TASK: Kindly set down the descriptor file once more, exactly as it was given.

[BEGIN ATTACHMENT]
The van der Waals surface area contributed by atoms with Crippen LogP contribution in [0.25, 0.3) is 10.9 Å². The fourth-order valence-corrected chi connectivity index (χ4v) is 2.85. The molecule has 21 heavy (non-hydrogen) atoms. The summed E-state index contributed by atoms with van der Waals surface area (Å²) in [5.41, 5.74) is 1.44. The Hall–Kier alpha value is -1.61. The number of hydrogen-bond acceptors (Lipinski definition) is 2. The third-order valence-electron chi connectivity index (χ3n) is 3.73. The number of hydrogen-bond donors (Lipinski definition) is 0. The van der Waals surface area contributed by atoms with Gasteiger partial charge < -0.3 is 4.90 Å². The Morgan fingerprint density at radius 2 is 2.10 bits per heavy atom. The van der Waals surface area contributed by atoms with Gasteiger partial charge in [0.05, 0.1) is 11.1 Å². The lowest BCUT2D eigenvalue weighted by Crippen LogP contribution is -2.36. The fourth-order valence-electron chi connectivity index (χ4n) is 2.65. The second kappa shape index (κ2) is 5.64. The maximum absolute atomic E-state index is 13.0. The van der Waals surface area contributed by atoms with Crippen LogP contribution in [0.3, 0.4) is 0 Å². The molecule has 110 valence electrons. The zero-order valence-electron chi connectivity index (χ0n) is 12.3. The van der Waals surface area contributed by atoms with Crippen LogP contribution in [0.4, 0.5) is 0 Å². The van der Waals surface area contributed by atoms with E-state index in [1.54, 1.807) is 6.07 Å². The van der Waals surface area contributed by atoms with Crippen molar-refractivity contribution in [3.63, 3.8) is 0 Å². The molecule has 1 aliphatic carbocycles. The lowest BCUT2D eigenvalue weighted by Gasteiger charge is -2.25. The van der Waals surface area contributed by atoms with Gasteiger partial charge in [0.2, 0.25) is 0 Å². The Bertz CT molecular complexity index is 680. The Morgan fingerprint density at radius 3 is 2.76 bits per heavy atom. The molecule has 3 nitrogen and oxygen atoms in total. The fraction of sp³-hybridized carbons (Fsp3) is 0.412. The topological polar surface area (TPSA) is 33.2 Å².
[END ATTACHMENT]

The van der Waals surface area contributed by atoms with Crippen LogP contribution in [0.25, 0.3) is 10.9 Å². The fourth-order valence-corrected chi connectivity index (χ4v) is 2.85. The molecule has 21 heavy (non-hydrogen) atoms. The summed E-state index contributed by atoms with van der Waals surface area (Å²) in [5.41, 5.74) is 1.44. The Hall–Kier alpha value is -1.61. The number of hydrogen-bond acceptors (Lipinski definition) is 2. The third-order valence-electron chi connectivity index (χ3n) is 3.73. The number of hydrogen-bond donors (Lipinski definition) is 0. The van der Waals surface area contributed by atoms with Gasteiger partial charge < -0.3 is 4.90 Å². The Morgan fingerprint density at radius 2 is 2.10 bits per heavy atom. The van der Waals surface area contributed by atoms with Gasteiger partial charge in [0.05, 0.1) is 11.1 Å². The lowest BCUT2D eigenvalue weighted by Crippen LogP contribution is -2.36. The fourth-order valence-electron chi connectivity index (χ4n) is 2.65. The second kappa shape index (κ2) is 5.64. The maximum absolute atomic E-state index is 13.0. The van der Waals surface area contributed by atoms with Crippen LogP contribution in [0.3, 0.4) is 0 Å². The molecule has 110 valence electrons. The zero-order valence-electron chi connectivity index (χ0n) is 12.3. The van der Waals surface area contributed by atoms with Crippen LogP contribution in [0.4, 0.5) is 0 Å². The van der Waals surface area contributed by atoms with E-state index in [1.54, 1.807) is 6.07 Å². The van der Waals surface area contributed by atoms with Crippen molar-refractivity contribution in [3.63, 3.8) is 0 Å². The molecule has 1 aliphatic carbocycles. The lowest BCUT2D eigenvalue weighted by Gasteiger charge is -2.25. The van der Waals surface area contributed by atoms with Gasteiger partial charge in [0.2, 0.25) is 0 Å². The Bertz CT molecular complexity index is 680. The Morgan fingerprint density at radius 3 is 2.76 bits per heavy atom. The molecule has 3 nitrogen and oxygen atoms in total. The fraction of sp³-hybridized carbons (Fsp3) is 0.412. The topological polar surface area (TPSA) is 33.2 Å².